American Trademarks

American Trademarks

Eric Baker and Tyler Blik are a pair of noted graphic and identity designers, though perhaps their greatest legacy in American design will come not from their work as designers, but as design historians. Authors of 1985's very important Trademarks of the 20s and 30s, the pair has since complied and published catalogs of American trademarks big and small for the decades reaching up until the 1980s. This year Chronicle Books has published a survey of those works: American Trademark A Compendium.
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The book is a wonderful romp through the identity design avant la lettre, and runs the gamut from forgotten waffle houses to logos that feel utterly timeless. Organizing things by type, Baker and Blik's book is at once kitschy and reverent, backward-looking and contemporary. Graphic design luminaries like Paula Scher, Clive Piercy, and Charles Anderson weigh in with their takes and remembrences of trademarks of yore, each extolling the merits of design unencumbered, perhaps even ignorant, of all the trappings that currently lard "design culture."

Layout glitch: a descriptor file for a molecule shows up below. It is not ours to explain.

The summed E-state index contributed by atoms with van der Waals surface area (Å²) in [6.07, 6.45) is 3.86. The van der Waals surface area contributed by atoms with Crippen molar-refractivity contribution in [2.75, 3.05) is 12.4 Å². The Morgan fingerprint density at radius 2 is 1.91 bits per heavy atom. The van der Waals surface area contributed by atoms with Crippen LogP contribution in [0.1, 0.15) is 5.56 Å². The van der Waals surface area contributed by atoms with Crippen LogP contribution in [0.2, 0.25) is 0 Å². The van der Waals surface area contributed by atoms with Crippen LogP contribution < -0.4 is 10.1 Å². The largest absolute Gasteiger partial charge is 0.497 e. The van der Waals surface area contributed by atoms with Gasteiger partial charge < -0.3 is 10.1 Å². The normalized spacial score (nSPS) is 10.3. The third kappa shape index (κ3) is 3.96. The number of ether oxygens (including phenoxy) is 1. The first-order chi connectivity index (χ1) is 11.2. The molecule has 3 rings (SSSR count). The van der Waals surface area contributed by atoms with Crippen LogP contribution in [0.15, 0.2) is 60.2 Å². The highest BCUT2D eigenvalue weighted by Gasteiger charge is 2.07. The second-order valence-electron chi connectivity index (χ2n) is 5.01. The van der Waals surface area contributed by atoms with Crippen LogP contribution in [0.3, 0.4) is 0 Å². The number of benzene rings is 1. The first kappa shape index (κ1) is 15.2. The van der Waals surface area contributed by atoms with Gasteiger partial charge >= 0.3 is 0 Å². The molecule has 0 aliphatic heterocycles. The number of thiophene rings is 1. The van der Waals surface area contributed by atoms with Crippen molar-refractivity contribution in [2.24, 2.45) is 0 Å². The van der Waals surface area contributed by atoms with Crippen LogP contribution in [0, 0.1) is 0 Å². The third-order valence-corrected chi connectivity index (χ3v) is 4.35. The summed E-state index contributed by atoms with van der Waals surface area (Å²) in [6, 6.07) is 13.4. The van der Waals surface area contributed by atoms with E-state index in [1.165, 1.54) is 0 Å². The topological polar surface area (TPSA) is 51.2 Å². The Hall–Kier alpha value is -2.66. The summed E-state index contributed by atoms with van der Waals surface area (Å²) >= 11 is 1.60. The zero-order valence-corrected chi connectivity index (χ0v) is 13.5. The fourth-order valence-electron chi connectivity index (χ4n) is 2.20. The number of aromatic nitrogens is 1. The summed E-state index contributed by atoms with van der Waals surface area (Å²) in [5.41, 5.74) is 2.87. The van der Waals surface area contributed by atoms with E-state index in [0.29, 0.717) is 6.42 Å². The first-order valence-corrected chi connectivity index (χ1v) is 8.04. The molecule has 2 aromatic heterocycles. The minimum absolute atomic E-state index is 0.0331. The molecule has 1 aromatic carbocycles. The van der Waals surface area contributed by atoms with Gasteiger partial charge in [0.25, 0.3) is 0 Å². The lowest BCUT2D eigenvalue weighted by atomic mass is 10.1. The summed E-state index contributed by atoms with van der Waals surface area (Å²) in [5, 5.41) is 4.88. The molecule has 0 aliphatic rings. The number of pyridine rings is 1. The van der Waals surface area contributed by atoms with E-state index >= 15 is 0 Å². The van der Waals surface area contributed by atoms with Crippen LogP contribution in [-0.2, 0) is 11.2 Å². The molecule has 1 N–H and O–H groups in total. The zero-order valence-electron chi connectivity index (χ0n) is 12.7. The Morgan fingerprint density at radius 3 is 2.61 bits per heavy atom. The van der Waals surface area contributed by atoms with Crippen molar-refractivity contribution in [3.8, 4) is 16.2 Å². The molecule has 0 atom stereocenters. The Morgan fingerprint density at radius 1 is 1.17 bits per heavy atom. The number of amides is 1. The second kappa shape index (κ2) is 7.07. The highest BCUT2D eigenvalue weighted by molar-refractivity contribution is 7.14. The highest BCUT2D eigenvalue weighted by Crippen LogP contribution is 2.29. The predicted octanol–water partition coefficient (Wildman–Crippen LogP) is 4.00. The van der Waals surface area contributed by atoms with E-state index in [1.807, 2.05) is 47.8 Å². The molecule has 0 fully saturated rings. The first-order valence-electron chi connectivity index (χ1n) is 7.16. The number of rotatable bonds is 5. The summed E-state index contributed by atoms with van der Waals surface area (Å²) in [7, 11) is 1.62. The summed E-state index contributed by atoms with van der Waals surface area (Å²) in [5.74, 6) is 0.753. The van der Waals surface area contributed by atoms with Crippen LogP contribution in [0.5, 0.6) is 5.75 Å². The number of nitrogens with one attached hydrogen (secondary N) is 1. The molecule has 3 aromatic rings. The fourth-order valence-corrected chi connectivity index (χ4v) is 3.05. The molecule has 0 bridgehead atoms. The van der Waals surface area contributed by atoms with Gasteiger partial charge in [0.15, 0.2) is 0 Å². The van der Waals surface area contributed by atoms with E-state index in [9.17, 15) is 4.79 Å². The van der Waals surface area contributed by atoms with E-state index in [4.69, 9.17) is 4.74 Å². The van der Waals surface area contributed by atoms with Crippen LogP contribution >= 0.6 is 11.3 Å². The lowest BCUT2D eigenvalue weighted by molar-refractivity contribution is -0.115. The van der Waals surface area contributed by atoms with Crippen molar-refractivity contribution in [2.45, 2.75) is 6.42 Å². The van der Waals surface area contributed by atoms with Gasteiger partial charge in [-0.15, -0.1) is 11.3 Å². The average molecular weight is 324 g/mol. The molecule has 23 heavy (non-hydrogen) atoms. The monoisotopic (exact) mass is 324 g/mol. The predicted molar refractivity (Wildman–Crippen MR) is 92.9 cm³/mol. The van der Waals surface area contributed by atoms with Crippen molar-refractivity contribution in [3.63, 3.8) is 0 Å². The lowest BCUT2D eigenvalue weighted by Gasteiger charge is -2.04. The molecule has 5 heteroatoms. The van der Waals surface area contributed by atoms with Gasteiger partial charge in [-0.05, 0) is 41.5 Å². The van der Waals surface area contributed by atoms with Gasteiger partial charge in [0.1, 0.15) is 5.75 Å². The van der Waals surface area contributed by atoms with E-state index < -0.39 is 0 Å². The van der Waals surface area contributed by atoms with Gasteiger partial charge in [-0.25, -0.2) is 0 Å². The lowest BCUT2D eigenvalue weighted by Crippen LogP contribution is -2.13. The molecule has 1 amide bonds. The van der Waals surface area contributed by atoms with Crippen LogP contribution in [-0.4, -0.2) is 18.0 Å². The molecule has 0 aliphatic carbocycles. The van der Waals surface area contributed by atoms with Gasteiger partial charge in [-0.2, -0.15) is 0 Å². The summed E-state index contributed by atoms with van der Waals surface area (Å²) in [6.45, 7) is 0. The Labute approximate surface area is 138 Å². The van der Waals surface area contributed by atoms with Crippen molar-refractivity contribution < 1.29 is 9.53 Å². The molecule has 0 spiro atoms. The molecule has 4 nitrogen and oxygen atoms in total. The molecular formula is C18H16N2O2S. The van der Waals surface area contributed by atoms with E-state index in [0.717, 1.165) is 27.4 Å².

Easily one of the most iconic logs of the 1960s, James Bond's 007 trademark still feels groovy, sexy, and sophisticated. This GI Joe tradmark from 1965 certainly isn't the one I grew up with, though I like Joe's face.

American Trademark will be available later this month from Chronicle Books.

For a great 70s vibe, little works better than looping lines and chunky blocks of perforated color.

Much of American Trademark is organized graphically as opposed to temporally. Here the crown carries the day.

Two plays on a gridded globe, we have a car painting company on the left and AIFS-Delaware, a group that promotes foreign study, on the right.

Whimsical, playful, and every inch the 60s, these four treatments evoke their era even before the viewer can make out what they say.

Zippy, energetic type treatments from the 20s and 30s.

The Fairchild Aviation Corp. sought to suggest something classical with its Pegasus design from 1929. Solid, sturdy, cerebral stuff. This company wanted to let you know that it stood for something.

The Tabulating Machine Company put out this trademark in 1931.

A rather regal peacock, this 1962 mark represented Carole Accessories, a Los Angeles purveyor of real and costume jewelery.

An icon itself, the Monkees logo is from 1966.

Still in use, this trademark for the United Way from 1974 has endured the decades.


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